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Chinese factory producing Amazon products charged with labor violations

A report from China Labor Watch cites long hours, hazardous conditions

Photo (c) ollo - Getty Images
A watchdog group, China Labor Watch, charges workers at a Chinese factory making Amazon products are subjected to working conditions that violate Chinese laws.

The factory, in the city of Hengyang, produces Amazon's Echo speakers and Kindle e-readers. The lengthy report claims workers at the Foxconn factory are forced to work long hours, are given inadequate training, and are often exposed to hazardous conditions.

As examples, the report said some workers were required to put in up to 100 hours of overtime per month when orders reach their peak. China's labor laws limit workers to 36 hours of overtime per month.

The report also said workers must report to their work stations 10 minutes before their shifts begin, but the extra time is not officially part of their work day.

Disparity in treatment

The report also found a disparity between how regular employees are treated and so-called dispatch – or temporary – workers.

“In addition, sick leave is unpaid for dispatch workers, and they are regularly sent on leave during the factory’s off season,” the authors write.

“During this time, they do not receive any wages. Dispatch workers also do not receive any social insurance, nor are contributions made to their housing provident fund. According to the Interim Provisions on Labor Dispatch, dispatch workers are to be registered for social insurance and employers are to make social insurance contributions.”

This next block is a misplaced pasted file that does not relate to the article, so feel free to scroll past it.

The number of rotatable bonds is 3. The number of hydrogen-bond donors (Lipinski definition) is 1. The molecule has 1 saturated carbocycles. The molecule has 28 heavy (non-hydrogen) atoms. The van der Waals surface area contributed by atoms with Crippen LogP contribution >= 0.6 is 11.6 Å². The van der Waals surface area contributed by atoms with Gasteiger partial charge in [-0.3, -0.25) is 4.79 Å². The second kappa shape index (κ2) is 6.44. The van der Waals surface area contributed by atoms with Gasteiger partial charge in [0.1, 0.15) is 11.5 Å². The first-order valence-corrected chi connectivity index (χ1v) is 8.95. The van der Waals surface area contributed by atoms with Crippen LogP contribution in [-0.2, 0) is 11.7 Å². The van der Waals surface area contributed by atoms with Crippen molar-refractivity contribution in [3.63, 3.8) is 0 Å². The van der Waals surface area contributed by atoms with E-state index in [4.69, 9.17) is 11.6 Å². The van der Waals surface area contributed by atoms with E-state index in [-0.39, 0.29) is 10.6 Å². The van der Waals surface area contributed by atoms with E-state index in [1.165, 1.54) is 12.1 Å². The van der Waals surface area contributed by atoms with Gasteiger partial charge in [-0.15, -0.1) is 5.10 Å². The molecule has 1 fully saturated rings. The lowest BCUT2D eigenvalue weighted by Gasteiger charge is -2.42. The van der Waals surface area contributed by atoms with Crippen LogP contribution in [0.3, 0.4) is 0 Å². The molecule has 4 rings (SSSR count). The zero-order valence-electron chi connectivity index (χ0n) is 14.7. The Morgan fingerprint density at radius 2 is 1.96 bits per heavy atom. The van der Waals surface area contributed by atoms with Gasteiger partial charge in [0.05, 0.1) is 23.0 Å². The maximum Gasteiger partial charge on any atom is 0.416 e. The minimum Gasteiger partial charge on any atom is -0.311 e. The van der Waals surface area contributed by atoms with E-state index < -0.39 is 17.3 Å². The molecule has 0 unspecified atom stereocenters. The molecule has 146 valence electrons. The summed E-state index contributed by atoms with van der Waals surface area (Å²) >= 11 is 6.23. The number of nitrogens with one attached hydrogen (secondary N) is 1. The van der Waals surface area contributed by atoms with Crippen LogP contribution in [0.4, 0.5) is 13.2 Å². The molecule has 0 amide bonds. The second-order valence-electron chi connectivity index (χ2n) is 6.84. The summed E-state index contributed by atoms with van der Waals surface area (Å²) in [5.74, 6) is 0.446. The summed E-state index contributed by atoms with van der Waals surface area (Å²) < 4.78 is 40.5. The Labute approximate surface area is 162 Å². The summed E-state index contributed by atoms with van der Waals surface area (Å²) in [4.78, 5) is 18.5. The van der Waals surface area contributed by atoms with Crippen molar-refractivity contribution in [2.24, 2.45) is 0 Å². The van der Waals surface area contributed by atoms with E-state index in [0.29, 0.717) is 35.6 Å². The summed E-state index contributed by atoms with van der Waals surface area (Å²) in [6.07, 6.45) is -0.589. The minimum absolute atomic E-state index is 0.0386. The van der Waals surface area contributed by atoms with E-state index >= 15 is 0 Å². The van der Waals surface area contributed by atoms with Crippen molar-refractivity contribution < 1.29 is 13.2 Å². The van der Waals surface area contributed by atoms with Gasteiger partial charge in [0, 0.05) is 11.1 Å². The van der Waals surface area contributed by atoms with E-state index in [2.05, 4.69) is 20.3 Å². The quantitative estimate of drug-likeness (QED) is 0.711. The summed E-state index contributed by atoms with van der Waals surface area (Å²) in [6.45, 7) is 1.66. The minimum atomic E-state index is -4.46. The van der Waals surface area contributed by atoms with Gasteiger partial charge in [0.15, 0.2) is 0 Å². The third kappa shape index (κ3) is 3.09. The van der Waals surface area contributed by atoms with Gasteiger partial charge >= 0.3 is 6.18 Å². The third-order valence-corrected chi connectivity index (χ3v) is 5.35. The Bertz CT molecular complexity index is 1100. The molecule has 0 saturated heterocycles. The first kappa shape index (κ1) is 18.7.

The group's investigators also cite inadequate fire safety in the dormitory area, lack of sufficient protective equipment, absence of a functioning labor union at the factory, and strict management staff who subject workers to verbal abuse.

Previous complaints

Foxconn has been the subject of labor complaints in the past. In November, the Financial Times reported one Foxconn plant in China was employing middle school interns, who were putting in 11-hour days.

In a letter to China Labor Watch, Amazon said it takes reported violations of its supplier code of conduct “extremely seriously.”

“Amazon recognizes our responsibility to ensure the well-being of factory workers manufacturing products for Amazon,” the letter said.

In a statement to the media, Amazon said it conducts internal audits of supplier factory conditions. The company said the last audit, concluded in March, found two issues of concern, which it has asked the factory operators to address.

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